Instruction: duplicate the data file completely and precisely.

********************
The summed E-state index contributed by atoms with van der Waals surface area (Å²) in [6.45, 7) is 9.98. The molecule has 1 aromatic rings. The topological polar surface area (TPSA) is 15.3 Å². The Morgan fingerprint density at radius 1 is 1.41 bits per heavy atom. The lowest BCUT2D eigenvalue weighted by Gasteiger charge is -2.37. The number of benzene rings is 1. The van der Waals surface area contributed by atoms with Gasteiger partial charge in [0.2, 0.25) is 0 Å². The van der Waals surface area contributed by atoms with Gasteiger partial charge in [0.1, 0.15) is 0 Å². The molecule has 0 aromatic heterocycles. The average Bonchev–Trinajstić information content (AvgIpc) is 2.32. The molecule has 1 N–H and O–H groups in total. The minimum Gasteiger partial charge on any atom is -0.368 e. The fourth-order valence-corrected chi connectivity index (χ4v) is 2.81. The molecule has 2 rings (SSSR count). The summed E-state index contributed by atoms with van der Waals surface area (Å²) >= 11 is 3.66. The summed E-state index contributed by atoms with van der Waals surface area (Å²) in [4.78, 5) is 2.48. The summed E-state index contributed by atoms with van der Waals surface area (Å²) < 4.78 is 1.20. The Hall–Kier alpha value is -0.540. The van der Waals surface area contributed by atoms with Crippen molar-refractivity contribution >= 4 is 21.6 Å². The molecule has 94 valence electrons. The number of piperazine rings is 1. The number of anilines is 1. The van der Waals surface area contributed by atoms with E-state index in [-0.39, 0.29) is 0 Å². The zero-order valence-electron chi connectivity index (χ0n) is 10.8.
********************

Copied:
The summed E-state index contributed by atoms with van der Waals surface area (Å²) in [6.45, 7) is 9.98. The molecule has 1 aromatic rings. The topological polar surface area (TPSA) is 15.3 Å². The Morgan fingerprint density at radius 1 is 1.41 bits per heavy atom. The lowest BCUT2D eigenvalue weighted by Gasteiger charge is -2.37. The number of benzene rings is 1. The van der Waals surface area contributed by atoms with Gasteiger partial charge in [0.2, 0.25) is 0 Å². The van der Waals surface area contributed by atoms with Gasteiger partial charge in [0.1, 0.15) is 0 Å². The molecule has 0 aromatic heterocycles. The average Bonchev–Trinajstić information content (AvgIpc) is 2.32. The molecule has 1 N–H and O–H groups in total. The minimum Gasteiger partial charge on any atom is -0.368 e. The fourth-order valence-corrected chi connectivity index (χ4v) is 2.81. The molecule has 2 rings (SSSR count). The summed E-state index contributed by atoms with van der Waals surface area (Å²) >= 11 is 3.66. The summed E-state index contributed by atoms with van der Waals surface area (Å²) in [4.78, 5) is 2.48. The summed E-state index contributed by atoms with van der Waals surface area (Å²) < 4.78 is 1.20. The Hall–Kier alpha value is -0.540. The van der Waals surface area contributed by atoms with Crippen molar-refractivity contribution >= 4 is 21.6 Å². The molecule has 94 valence electrons. The number of piperazine rings is 1. The number of anilines is 1. The van der Waals surface area contributed by atoms with E-state index in [-0.39, 0.29) is 0 Å². The zero-order valence-electron chi connectivity index (χ0n) is 10.8.